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Learning from a distance

By Staff | Apr 5, 2020

Aubrey Woodwick uses her Chromebook to see her teacher and classmates and learn at home.

Due to the coronavirus pandemic, Distance Learning began for Blue Earth Area students on Monday, March 30.

Distance Learning involves planned online or teacher-prepared lessons students can complete when away from the physical school building so education can continue even when students and teachers are not at the same location.

BEA lists three goals of Distance Learning on the school website:

To continue the learning for students during the disruption of a long-term closure.

To continue building relationships and fostering connections with all our students through alternate means when face to face is not an option.

To ensure all BEA students have equitable access to the learning materials.

“The first thing superintendent (Mandy) Fletcher stressed for the first day of Distance Learning was to check in and connect with the kids,” technology and media director Jennifer Berkner says. “It is important we make sure their needs are being met. The pandemic can affect families in many different ways.”

Berkner notes BEA is fortunate because the district, through their flex learning program, already had many things in place to make Distance Learning work.

“Flex learning generally involves school being closed for a couple of days due to a weather event,” Berkner comments. “Distance Learning is for when the building is closed for a much longer length of time, as is the case because of the pandemic.”

While many people may picture kids looking at a computer screen watching a teacher instruct students online, Berkner explains the process does not work like that.

“Since this is something we have been working on for years, a lot of content is already online for the middle school and high school kids,” Berkner shares. “Students can go online and get their assignments, complete them and turn them in. The teachers can then check the students’ progress.”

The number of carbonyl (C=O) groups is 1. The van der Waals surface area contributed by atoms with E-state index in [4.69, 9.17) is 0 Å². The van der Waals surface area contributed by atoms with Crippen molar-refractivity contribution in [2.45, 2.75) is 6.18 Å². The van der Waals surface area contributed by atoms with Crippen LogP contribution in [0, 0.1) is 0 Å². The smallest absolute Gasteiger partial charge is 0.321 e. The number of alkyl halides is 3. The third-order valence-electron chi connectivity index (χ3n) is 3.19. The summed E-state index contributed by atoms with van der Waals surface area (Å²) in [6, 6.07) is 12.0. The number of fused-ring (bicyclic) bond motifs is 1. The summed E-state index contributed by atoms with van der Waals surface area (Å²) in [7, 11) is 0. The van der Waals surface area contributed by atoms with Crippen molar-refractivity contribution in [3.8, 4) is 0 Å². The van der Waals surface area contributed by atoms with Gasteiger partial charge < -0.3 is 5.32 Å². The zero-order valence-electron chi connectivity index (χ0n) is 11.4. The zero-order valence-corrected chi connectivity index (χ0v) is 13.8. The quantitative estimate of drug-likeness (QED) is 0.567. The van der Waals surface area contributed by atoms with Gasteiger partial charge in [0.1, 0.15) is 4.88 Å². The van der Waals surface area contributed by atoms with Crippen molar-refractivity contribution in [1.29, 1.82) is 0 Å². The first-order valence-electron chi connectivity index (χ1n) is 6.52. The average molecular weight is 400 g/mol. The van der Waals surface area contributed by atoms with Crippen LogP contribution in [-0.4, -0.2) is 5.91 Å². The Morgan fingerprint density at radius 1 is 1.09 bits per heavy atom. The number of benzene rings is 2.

But the kids do get some face-to-face time with the teachers.

“The teachers use either Zoom or Google meeting to set aside time during the week to hold virtual office hours,” Berkner says. “They can also offer virtual class meetings so students may interact with the teacher and each other.”

Working with the K-2 students present some other challenges.

“We had some older Chromebooks we were able to offer to families who had younger children and maybe did not have another device for their child to use,” Berkner notes. “And the parents have really stepped up and are helping their young ones learn.”

About 140-150 Chromebooks have been issued to the younger students so far.

“We do not want the kids to be in front of a screen all day,” Berkner remarks. “But it is very important for these young kids to see and hear their teacher and have an opportunity to connect to them.”

The students are not the only ones operating from home.

“We have some teachers who are in a higher-risk health category so they work out of their home,” Berkner commented. “We also have teachers with young children so it is nice for them to have the ability to teach from home if they need to.”

Another concern for the district is the students’ ability to get on the Internet.

“We have inequitable access to the Internet in the district,” Berkner states. “Not everyone has a connection or a good connection. Families may need to stagger their Internet use to be able to make things work.”

In addition to BEA issuing some individual hotspots for people lacking access to the Internet, Berkner says they have two mobile hotspots on order.

“The mobile hotspots will be placed in a bus” Berkner explains. “The bus will pull into a community and if the weather is good, kids could come and sit on lawn chairs and access the mobile hot spot while maintaining distance between each other. Another option is for students to park in a BEA parking lot and utilize the School District’s Wi-Fi.”

The BEA website explains teachers will regularly monitor student participation, activity and assignment submission to track attendance. Students are expected to log in to their teacher’s classroom site to access lessons and activities on a daily basis.

There is also a change in the meal delivery program, according to the district website. Meals will now be available 9-10 a.m. Mondays and Thursdays in the cities of Blue Earth, Frost, Winnebago, Delavan and Elmore.

Monday through Wednesday’s meals will be delivered on Monday and Thursday’s and Friday’s meals will be delivered on Thursday.

“We are also using the Monday and Thursday meal delivery buses to distribute materials to the students who need them,” Berkner comments. “Anyone needing materials delivered to their homes should contact their classroom teacher or one of the School District’s offices.”

Through the first two days of distance learning Berkner states things have gone pretty well.

“One of the companies we utilize for the younger kids had a small problem which they corrected during the afternoon of the first day,” Berkner remarked. “I do want to give credit to the Minnesota Department of Education for their guidance in helping us plan for this situation.”